Don't let his amiable Sunset Strip swagger, arsenal of face-melting chops, and high-profile gigs with Night Ranger, Trans- Siberian Orchestra, and Broadway’s Rock of Ages fool ya—Joel Hoekstra is no mere poster boy for shred metal’s glory days. As evidenced by solo CDs such as 13 Acoustic Songs and The Moon Is Falling and Night Ranger’s latest acoustic live CD/DVD, 24 Strings & a Drummer [Frontiers], the versatile guitar man is a creative and compelling musician whether emotively picking an open-tuned steel-string or improvising with altered scales on a fiery fusion excursion.
Whether your bag is metal, fusion, blues rock, classic rock, jazz, or country however, this Manhattan-based maestro’s 10 tips for finding cool new sounds around a root-position A minor pentatonic scale should inspire some creative fretboard exploration. “For Ex. 1, I’m utilizing the raised 3rd and 7th and lowered 5th chromatic passing tone pairs already inherent in the blues scale, but adding a wide-interval string skip after each one for a more abstract sound,” explains Hoekstra. “Next, start on the first string for Ex. 2, an A Aeolian lick which adds the 9 (B) and also the b9 (Bb). This gives me a four-note chromatic sequence played with a series of hammer-ons and pull-offs. I then move the sequence down across all six strings, changing to a three-note chromatic row on the fourth and fifth strings only.
“Ex. 3 begins by scaling a chromaticized Eaug arpeggio that functions as the V chord in A minor. Then I’m sequencing the pattern up an Adim triad before resolving with a phrase that jumps up to the b9, finally resolving straight down the Adim again. Ex. 4 starts on A and essentially works a root-third-seventh arpeggio thru the pentatonic scale. For this lick, I’m using hybrid picking, playing the second and third note of each grouping with my middle and ring fingers respectively, but you can certainly flatpick it if that’s more comfortable for you. Ex. 5 is another hybrid-picking lick that’s all about using the notes of the blues scale as the basis for a series of descending root-fifth-octave power chords arpeggiated in triplets.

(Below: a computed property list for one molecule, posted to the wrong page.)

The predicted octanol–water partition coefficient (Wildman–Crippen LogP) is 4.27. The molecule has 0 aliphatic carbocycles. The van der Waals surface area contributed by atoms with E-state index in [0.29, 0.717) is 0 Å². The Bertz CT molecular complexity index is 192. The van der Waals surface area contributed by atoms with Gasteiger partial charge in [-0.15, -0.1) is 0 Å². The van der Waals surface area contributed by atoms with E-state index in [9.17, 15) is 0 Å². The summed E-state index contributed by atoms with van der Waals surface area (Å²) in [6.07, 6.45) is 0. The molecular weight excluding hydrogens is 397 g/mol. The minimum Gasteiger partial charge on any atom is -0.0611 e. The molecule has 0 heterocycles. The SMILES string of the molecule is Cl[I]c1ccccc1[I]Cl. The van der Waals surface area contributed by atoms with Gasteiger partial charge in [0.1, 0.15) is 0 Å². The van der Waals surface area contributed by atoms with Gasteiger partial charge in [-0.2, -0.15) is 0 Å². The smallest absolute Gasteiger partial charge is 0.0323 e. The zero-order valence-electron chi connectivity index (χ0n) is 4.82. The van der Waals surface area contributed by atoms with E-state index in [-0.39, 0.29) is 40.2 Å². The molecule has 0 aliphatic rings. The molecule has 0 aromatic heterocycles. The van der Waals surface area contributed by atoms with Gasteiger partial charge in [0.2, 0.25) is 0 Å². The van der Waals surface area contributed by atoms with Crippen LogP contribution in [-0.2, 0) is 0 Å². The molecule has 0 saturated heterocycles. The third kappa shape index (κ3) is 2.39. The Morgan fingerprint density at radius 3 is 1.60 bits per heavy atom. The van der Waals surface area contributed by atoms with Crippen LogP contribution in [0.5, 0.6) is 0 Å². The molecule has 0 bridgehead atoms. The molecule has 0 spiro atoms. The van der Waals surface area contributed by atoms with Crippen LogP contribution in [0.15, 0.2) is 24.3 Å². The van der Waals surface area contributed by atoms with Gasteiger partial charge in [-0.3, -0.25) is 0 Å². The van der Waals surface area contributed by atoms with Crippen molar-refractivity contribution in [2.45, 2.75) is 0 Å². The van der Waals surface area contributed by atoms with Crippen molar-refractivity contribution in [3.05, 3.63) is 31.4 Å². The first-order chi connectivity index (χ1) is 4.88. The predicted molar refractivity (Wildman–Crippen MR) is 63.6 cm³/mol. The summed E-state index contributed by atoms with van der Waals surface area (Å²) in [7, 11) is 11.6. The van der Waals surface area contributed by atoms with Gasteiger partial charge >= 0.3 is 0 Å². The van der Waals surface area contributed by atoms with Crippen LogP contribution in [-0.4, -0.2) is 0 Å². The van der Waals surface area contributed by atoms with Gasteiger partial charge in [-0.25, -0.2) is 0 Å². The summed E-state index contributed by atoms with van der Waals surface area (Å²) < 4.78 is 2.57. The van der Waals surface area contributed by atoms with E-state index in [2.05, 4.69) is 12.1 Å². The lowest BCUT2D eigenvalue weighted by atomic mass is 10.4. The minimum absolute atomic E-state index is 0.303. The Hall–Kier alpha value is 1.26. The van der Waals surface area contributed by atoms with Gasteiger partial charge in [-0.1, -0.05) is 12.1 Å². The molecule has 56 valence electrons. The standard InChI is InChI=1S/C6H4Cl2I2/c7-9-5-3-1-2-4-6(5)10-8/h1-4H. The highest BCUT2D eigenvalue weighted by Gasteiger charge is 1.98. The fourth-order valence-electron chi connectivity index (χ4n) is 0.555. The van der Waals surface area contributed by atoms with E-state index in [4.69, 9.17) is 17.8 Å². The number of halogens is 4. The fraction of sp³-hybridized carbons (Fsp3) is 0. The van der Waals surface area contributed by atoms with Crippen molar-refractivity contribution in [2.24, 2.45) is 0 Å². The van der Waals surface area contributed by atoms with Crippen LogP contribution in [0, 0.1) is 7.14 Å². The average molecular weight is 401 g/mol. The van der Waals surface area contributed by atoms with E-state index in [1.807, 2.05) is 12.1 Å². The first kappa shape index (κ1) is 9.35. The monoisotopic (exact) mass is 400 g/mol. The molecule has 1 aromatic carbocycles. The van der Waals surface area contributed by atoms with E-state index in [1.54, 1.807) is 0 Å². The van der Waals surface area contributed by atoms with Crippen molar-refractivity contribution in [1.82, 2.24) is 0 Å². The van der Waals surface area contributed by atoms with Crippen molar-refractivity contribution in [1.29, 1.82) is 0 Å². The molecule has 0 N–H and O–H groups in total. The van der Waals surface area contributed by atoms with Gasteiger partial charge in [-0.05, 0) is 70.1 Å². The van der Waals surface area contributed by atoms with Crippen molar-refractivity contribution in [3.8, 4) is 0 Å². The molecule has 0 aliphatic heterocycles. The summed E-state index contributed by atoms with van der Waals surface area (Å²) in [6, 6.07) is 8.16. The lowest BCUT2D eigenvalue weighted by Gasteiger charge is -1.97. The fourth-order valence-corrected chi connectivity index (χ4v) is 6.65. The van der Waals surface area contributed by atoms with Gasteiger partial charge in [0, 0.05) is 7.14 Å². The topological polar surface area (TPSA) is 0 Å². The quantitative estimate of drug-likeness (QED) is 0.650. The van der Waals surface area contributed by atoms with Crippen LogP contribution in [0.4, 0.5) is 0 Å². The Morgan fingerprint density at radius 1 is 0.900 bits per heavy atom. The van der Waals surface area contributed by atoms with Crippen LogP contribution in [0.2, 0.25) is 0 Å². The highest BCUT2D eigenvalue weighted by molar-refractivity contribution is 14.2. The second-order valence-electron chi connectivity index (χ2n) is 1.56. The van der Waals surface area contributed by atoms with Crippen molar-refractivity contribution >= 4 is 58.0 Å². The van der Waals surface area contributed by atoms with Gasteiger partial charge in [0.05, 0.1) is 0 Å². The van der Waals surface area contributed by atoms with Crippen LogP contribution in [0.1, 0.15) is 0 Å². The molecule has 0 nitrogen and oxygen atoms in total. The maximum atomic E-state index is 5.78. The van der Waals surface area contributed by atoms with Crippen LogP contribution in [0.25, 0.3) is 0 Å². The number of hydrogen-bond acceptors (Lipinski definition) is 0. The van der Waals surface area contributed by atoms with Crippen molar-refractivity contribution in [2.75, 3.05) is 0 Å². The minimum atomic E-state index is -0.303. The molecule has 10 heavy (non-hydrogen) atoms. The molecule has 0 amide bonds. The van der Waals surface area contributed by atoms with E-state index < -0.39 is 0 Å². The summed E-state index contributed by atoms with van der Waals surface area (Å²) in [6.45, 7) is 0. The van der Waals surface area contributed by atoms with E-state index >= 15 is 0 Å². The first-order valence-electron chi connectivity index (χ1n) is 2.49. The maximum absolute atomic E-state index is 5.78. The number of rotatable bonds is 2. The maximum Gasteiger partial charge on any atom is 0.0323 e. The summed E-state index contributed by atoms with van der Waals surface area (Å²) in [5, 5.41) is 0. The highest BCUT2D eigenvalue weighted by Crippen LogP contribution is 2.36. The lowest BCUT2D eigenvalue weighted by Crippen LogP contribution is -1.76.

“For all you jazz heads out there, Ex. 6 is derived from the altered scale—the melodic minor scale a half-step above the root of a dominant chord. In this case, we’re playing a climbing legato F melodic minor sequence over an E7alt, then resolving with a descending blues-scale-based run.
“These next two pattern-based licks are about as knuckleheaded as you can get. Begin Ex. 7 playing your pinky on the 8th fret of the sixth string, your third finger on the 7th fret of the fifth string, your second finger on the 6th fret of the fourth string and your first finger on the 5th fret of the third string—a pattern that actually spells out a Caug chord. Now hammer on your pinky to the 8th fret of the third string and work the pattern backwards, then up across the next set of strings and so on. Ex. 8 just reverses the shape, beginning with your first finger on the 5th fret of the low E. Again, I’m using hybrid picking—this time adding my picking-hand pinky to grab the fourth note of the sequence—but these runs work just as well if you sweep pick them.
“Let’s finish off with some outside two-handed tapping ideas. For Ex. 9, I’m assigning the first two notes of the A minor pentatonic scale to my fretting-hand index finger and pinky respectively. I’m playing the next two notes of the scale on the same string by tapping them with my picking-hand index and middle finger. If you’re not an experienced tapper, just try the sequence on one string to get the hang of it. Remember to scoop up and across the string when you tap to get the best articulation of your notes. Once you have the sequence down, work it across the next two strings, displacing it up a fret on the fourth string for some cool-sounding ‘out’ notes. For our final otherworldly A minor lick, Ex. 10, let’s try some octave tapping—that’s simply tapping a note 12 frets above on the same string then releasing to the original note. I walk this idea right up an A blues scale on the three lowest strings but invert the order of some of the chromatics to make it sound more hip. For the top three strings I’m switching it up, playing a legato five-note-per-beat group pattern. This may seem a little weird rhythmically, but it makes perfect sense ergonomically when executed as a series of three tapped notes and a pull-off.”